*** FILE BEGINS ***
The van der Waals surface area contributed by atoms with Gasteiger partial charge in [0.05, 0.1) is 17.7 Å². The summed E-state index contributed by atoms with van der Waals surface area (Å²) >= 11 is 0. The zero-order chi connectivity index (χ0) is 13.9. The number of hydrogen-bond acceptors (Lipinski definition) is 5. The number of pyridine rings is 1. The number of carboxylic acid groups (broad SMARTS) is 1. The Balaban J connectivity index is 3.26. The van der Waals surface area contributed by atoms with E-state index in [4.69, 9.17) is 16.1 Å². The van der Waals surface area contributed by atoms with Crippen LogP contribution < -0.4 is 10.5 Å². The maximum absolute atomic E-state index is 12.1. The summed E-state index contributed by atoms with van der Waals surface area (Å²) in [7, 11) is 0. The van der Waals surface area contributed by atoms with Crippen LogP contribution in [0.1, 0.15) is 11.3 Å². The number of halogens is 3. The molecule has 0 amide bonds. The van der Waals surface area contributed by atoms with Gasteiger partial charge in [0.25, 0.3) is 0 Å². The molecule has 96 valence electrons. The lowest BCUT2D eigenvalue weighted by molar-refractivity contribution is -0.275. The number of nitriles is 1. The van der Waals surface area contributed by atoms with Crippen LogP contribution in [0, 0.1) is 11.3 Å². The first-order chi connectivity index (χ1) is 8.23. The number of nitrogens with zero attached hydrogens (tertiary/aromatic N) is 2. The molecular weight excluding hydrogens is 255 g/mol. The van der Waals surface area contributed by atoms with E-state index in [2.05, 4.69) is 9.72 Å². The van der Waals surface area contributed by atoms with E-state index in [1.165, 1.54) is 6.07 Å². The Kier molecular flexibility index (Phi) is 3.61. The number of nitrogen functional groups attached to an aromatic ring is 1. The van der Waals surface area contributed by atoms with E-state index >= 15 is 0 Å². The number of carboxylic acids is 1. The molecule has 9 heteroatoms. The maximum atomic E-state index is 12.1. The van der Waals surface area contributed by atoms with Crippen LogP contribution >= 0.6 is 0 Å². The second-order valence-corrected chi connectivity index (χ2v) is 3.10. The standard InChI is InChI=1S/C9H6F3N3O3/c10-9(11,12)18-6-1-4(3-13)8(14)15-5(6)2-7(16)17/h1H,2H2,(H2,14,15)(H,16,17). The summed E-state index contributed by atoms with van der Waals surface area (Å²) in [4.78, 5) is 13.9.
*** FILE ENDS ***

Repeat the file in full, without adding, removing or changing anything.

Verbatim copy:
The van der Waals surface area contributed by atoms with Gasteiger partial charge in [0.05, 0.1) is 17.7 Å². The summed E-state index contributed by atoms with van der Waals surface area (Å²) >= 11 is 0. The zero-order chi connectivity index (χ0) is 13.9. The number of hydrogen-bond acceptors (Lipinski definition) is 5. The number of pyridine rings is 1. The number of carboxylic acid groups (broad SMARTS) is 1. The Balaban J connectivity index is 3.26. The van der Waals surface area contributed by atoms with E-state index in [4.69, 9.17) is 16.1 Å². The van der Waals surface area contributed by atoms with Crippen LogP contribution < -0.4 is 10.5 Å². The maximum absolute atomic E-state index is 12.1. The summed E-state index contributed by atoms with van der Waals surface area (Å²) in [7, 11) is 0. The van der Waals surface area contributed by atoms with Crippen LogP contribution in [0.1, 0.15) is 11.3 Å². The number of halogens is 3. The molecule has 0 amide bonds. The van der Waals surface area contributed by atoms with Gasteiger partial charge in [0.25, 0.3) is 0 Å². The molecule has 96 valence electrons. The lowest BCUT2D eigenvalue weighted by molar-refractivity contribution is -0.275. The number of nitriles is 1. The van der Waals surface area contributed by atoms with Crippen LogP contribution in [0, 0.1) is 11.3 Å². The first-order chi connectivity index (χ1) is 8.23. The number of nitrogens with zero attached hydrogens (tertiary/aromatic N) is 2. The molecular weight excluding hydrogens is 255 g/mol. The van der Waals surface area contributed by atoms with E-state index in [2.05, 4.69) is 9.72 Å². The van der Waals surface area contributed by atoms with E-state index in [1.165, 1.54) is 6.07 Å². The Kier molecular flexibility index (Phi) is 3.61. The number of nitrogen functional groups attached to an aromatic ring is 1. The van der Waals surface area contributed by atoms with E-state index >= 15 is 0 Å². The number of carboxylic acids is 1. The molecule has 9 heteroatoms. The maximum atomic E-state index is 12.1. The van der Waals surface area contributed by atoms with Crippen LogP contribution >= 0.6 is 0 Å². The second-order valence-corrected chi connectivity index (χ2v) is 3.10. The standard InChI is InChI=1S/C9H6F3N3O3/c10-9(11,12)18-6-1-4(3-13)8(14)15-5(6)2-7(16)17/h1H,2H2,(H2,14,15)(H,16,17). The summed E-state index contributed by atoms with van der Waals surface area (Å²) in [4.78, 5) is 13.9.